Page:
After recreating the 2001 Dos Palmas kidnapping incident by Islamic separatists in “Captive” (2012), Filipo auteur Brillante Mendoza’s “Ma’ Rosa” is an equally political hostage drama in which small-time drug-sellers are detained by police extorting a payout. As an indictment of the ubiquity of the country’s corruption and the banality of evil, it’s neither as harrowing as his own “Kinatay” nor as stylish as compatriot Erik Matti’s noir crime thrillers. Still, as in most of the director’s repertoire, he portrays working class family relations with unpretentious warmth. Boasting a simple, coherent plot shot with real-time, handheld verismo, it’s a work of understated confidence that will not disappoint his festival acolytes, but probably won’t win many new converts.
Crafted with input from screenwriting guru Armando “Bing” Lao (who collaborated with Mendoza on “Serbis” and “Kinatay”), the structure of Troy Espiritu’s script harks back to the hyper-realism of “Slingshot,” the director’s last film to portray the sprawling urban slum of Metro Manila. A decade after that feature was made, his latest outing still adheres to Lao’s theories of setting a story in a unified location, within a time frame not exceeding a few days. Encompassing torrential rain in real locations that often look underexposed in natural light, with sporadically blurry cinematography, the deliberately grubby aesthetics appear more vintage than edgy, especially when a young generation of Filipino directors (many inspired by Mendoza) have branched out to a wider range of subjects, styles and locations.
When portraying poverty, Mendoza gets down to the nitty-gritty as the eponymous heroine Rosa Reyes (Jaclyn Jose) first appears counting every penny at the supermarket where she buys goods to resell at the sari-sari store she runs in a Mandaluyong shantytown, east of Manila. Anything that would earn a few extra pesos would be readily embraced by the Reyes. Thus, peddling ice (a form of crystal meth) in small quantities is a way of supplementing their income, no different from renting out their beloved karaoke set to the neighbors to have a sing-along. Nor does Rosa raise an eyebrow at the casual drug-taking of husband Nestor (Julio Diaz). Haggling seems to be second nature to all the characters, and part and parcel of a life that must be fought ceaselessly to be preserved.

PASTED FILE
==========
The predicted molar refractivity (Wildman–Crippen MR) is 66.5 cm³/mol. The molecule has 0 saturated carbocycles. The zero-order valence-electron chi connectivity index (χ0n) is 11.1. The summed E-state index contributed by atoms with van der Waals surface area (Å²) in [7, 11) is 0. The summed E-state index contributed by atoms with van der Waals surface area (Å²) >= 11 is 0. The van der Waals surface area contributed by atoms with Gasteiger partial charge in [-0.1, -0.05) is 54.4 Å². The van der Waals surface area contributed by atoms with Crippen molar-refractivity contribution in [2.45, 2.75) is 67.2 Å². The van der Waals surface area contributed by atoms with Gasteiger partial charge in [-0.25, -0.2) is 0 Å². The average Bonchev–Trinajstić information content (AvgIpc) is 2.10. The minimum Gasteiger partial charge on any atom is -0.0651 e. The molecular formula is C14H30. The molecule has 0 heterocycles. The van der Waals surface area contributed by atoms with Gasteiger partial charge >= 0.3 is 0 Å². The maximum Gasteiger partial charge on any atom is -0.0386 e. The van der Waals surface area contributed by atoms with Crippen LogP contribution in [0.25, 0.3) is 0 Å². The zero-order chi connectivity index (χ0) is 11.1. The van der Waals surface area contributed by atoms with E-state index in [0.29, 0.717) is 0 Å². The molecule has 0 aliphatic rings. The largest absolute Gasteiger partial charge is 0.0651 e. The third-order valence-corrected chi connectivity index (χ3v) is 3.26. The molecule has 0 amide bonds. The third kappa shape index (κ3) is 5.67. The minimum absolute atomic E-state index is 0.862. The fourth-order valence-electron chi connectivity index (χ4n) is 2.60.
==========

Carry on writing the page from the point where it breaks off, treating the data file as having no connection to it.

On the eve of Nestor’s birthday, the cops raid Rosa’s tiny convenience store, easily finding evidence to arrest the couple. As soon as they arrive at the station, they’re taken through a side entrance into a back room. Instead of following standard protocol, Officer Lopez (Baron Geisler) and his underlings threaten to jail Rosa and her husband unless they pay a private settlement of 200,000 pesos. Their prolonged negotiations are conducted in a businesslike way that makes the police’s bloodsucking greed all the more sickening. When the couple can’t pay up, they are asked to turn over their supplier, Jomar (Kristoffer King), so the police can bust — and extort — him as well.
Whereas “Kinatay” raised the police’s abuse of power to a nauseating level of on-screen violence, here it’s built up more skillfully, allowing their genial masks finally to peel away and reveal ruthless thuggery. However, while capturing the awkwardness of the Reyeses being tucked away in an adjoining room while Jomar is being blackmailed, Mendoza neither explores their moral turmoil nor imbues the situation with enough tension.
The film takes a more engaging turn when the Reyeses’ three children Jackson (Felix Roco), Erwin (Jomari Angeles) and Raquel (Andy Eigenmann) are tasked with raising the money to bail out their parents. That there’s been no outward show of affection among any of the family members makes their instant assumption of duty surprisingly touching. While Jackson and Erwin look like mama’s boys at first, they prove more enterprising and resourceful than expected, lifting the mood out of total bleakness.
TV veteran Jose, reunited with Diaz after “Slingshot,”embodies the careworn yet resilient matriarch with naturalistic grace, but she exudes less charisma than Mendoza’s other female leads, notably Nora Aunor (“Taklub”), Maria Isabel Lopez (“Kinatay”) or Mercedes Cabral (“Serbis”). Incidentally, Lopez and Cabral have small roles that add a sizzle to the low-humming rhythm. Diaz, who’s appeared in four of Mendoza’s films (but is now hospitalized for a brain aneurysm), is Jose’s effective foil as the lax loafer who lets his wife wear the pants. While the three young actors’ performances could be faulted for bordering on expressionless, it could be argued that the approach best conveys the children’s silent stoicism.